It claims this is a record.  But only compared to others who have tried driving around to all 48 of the lower 48 states with the specific goal of keeping fuel efficiency high.  How many other cars has that even been tried with?  Nothing in this article says.

And the article also qualifies the record, saying it's in the category of "non-hybrid car".  In other words, all the dozens of high-mileage hybrid vehicles are excluded from the category.

It sounds like a meaningless PR stunt by Volkswagen to me.

There's nothing in the linked article to suggest the conspiracy theory you claim as a "rumor", that the U.S. banned this car out of fear it would take away all domestic auto sales.

In fact, the Passat TDI that the article is about made its 77.9 mpg trip through the United States!  Doesn't that prove pretty conclusively it wasn't banned by the U.S.?

Anyway, a quick check of the website of my local Volkswagen dealer shows the Passat TDI offered for sale there -- with 0% APR for 60 months, no less.  So much for the "banned in the U.S." nonsense.

http://www.stevenscreekvw.com/AboutSpecials_D?p=2013-vw-jetta-passat-tdi-form&cs:e=g&cs:gn=s&cs:cid=37533564932&cs:kw=passat%20tdi&cs:p=&seg=dap&cs:tv=329&cs:a=vw_core_tdi&cs:pro=vwdapnc&cs:ki=635435428

Come on, do a little checking before you post.  All it took was 2 minutes to read the article you posted to plus 10 seconds on Google to find a Passat TDI for sale in the U.S.

In the rocket engine world, there was an USAF program named IHPRHP that was to achieve a 2x performance gain in payload.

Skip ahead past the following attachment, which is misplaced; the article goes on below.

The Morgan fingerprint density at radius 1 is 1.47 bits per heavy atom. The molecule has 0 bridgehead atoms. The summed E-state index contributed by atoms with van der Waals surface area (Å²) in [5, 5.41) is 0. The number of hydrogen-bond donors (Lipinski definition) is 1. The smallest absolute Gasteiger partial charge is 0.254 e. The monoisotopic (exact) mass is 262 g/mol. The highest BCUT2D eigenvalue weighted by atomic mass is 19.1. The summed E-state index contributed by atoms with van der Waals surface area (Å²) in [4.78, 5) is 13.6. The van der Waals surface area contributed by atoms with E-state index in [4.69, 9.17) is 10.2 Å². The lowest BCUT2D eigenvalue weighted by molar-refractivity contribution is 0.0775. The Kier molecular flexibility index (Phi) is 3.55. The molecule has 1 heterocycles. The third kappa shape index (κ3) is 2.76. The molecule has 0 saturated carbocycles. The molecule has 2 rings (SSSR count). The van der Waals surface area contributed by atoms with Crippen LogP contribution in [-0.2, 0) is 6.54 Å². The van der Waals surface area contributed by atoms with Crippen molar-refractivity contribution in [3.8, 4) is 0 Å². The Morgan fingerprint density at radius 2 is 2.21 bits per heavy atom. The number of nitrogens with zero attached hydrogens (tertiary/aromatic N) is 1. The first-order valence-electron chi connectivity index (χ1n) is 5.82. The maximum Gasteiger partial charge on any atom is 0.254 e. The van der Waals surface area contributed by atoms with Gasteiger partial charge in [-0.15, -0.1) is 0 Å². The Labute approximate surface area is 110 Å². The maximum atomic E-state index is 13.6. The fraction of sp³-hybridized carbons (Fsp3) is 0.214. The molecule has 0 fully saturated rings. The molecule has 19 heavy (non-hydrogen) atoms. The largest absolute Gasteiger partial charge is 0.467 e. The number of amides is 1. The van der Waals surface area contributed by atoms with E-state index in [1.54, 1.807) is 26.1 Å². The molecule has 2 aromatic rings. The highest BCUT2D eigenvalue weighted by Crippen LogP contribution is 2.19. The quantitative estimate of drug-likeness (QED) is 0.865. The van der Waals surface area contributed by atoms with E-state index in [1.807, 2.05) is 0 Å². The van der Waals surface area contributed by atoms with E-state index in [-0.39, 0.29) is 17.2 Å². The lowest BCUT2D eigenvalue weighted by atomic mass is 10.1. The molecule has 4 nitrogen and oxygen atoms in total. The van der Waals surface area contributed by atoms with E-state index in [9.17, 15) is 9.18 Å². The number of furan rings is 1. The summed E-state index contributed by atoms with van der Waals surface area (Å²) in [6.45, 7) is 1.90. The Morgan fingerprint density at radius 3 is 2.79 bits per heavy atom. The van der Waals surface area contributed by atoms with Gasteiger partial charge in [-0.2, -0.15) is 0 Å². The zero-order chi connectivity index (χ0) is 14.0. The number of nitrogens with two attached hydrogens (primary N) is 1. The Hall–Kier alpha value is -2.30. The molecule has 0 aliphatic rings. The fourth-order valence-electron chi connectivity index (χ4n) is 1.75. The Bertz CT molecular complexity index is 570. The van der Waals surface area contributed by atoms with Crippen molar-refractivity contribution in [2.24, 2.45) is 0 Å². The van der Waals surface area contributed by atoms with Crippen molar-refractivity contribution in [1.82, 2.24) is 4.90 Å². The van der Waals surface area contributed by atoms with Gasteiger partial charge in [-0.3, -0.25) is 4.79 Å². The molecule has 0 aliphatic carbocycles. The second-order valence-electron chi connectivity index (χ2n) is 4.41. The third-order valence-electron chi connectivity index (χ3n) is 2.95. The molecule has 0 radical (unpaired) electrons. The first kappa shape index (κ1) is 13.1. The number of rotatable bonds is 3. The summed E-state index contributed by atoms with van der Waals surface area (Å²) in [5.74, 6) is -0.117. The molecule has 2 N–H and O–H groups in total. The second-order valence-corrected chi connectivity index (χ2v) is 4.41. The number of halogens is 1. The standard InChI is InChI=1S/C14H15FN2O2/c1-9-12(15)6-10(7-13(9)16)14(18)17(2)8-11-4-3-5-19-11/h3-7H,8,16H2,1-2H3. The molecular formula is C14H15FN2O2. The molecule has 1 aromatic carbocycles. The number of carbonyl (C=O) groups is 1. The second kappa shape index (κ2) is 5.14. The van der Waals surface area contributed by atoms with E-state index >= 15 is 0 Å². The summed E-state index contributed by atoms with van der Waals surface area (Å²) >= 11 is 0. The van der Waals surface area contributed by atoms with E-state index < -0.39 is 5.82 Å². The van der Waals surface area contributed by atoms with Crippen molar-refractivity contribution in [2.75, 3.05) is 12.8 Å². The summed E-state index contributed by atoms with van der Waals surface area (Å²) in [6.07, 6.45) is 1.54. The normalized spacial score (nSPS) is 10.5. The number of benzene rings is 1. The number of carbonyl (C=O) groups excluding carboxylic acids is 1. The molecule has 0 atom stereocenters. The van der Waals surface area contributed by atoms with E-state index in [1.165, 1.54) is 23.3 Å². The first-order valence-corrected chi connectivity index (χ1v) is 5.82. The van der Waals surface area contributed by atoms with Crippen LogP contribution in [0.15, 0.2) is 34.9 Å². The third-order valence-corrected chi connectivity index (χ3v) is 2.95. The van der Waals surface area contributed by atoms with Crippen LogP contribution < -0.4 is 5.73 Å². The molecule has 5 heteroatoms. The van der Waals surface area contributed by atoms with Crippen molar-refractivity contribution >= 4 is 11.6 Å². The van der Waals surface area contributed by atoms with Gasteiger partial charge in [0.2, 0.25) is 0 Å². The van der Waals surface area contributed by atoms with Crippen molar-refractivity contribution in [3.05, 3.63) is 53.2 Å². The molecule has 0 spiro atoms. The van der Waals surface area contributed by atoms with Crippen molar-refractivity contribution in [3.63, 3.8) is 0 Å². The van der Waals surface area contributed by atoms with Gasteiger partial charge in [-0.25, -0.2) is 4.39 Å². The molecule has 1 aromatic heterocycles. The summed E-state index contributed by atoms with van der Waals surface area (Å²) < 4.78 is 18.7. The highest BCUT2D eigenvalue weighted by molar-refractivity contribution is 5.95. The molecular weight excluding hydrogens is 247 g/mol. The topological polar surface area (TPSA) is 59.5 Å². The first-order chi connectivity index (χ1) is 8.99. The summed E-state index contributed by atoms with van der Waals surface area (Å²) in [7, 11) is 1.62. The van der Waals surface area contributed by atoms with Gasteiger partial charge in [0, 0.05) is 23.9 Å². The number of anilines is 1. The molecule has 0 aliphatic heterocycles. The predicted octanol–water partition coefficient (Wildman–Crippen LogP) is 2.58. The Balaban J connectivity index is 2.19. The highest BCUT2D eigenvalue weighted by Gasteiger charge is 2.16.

That's pretty vague -- do you have a link for that which gives a bit more information?
So what I'm saying is that there is a special 1.4L VW TDI Passat sold in Europe that is able to go 1430 miles on a tank of diesel (as demonstrated in the USA on Shell low sulfur diesel).  The link you provided was to a new 2.0L VW Passat that can achieve 795 miles on a tank of diesel.  You are correct about everyone being able to get a 2.0L VW, but the special 1.4L Passat TDI version is not accessible in the USA. 

Here is the VW press release:
http://www.media.vw.com/newsrelease.do;jsessionid=3628B5B913F3C715321DC2AA64E7EB2C?&id=1408&allImage=1&teaser=volkswagen-passat-tdi-clean-diesel-sets-world-record&mid=

If somebody wanted to totally get people infuriated (worse than mandating ObamaCare), they would mandate that everyone had to drive the 1.4L VW TDI Passat to achieve 75-80mpg.  Someone was joking on a blog that they rented one in Europe and it would redline at 3000 rpm.  There was no appreciable torque, so the car would be useless for getting up a hill in San Francisco.   The 1.4L Passat goes ZERO to 60 mph in 10.5 seconds (WITH A &%*$%*%&$ TURBO!). 

The Nissan Leaf will SMOKE the 1.4L TDI Passat off the line in a 0-60 drag race.

So I think we can likely agree that PERFORMANCE and EFFICIENCY are not likely to be seen at the prom together...

Offline ChrisWilson68

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Uhhh.  I've heard about the VW Passat having 75+ mpg.  Rumor is they are made in Tennessee, sold in Europe, but banned in the USA due to over-regulation/US potentially losing all domestic car sales.

http://m.autoblog.com/2013/06/24/vw-passat-tdi-sets-77-9-mpg-fuel-economy-record-through-lower-48/

What the article linked to actually says is the 77.9 mpg figure was a stunt that was done by a specialist driver who used special driving techniques on a trip that touched all of the lower 48 states.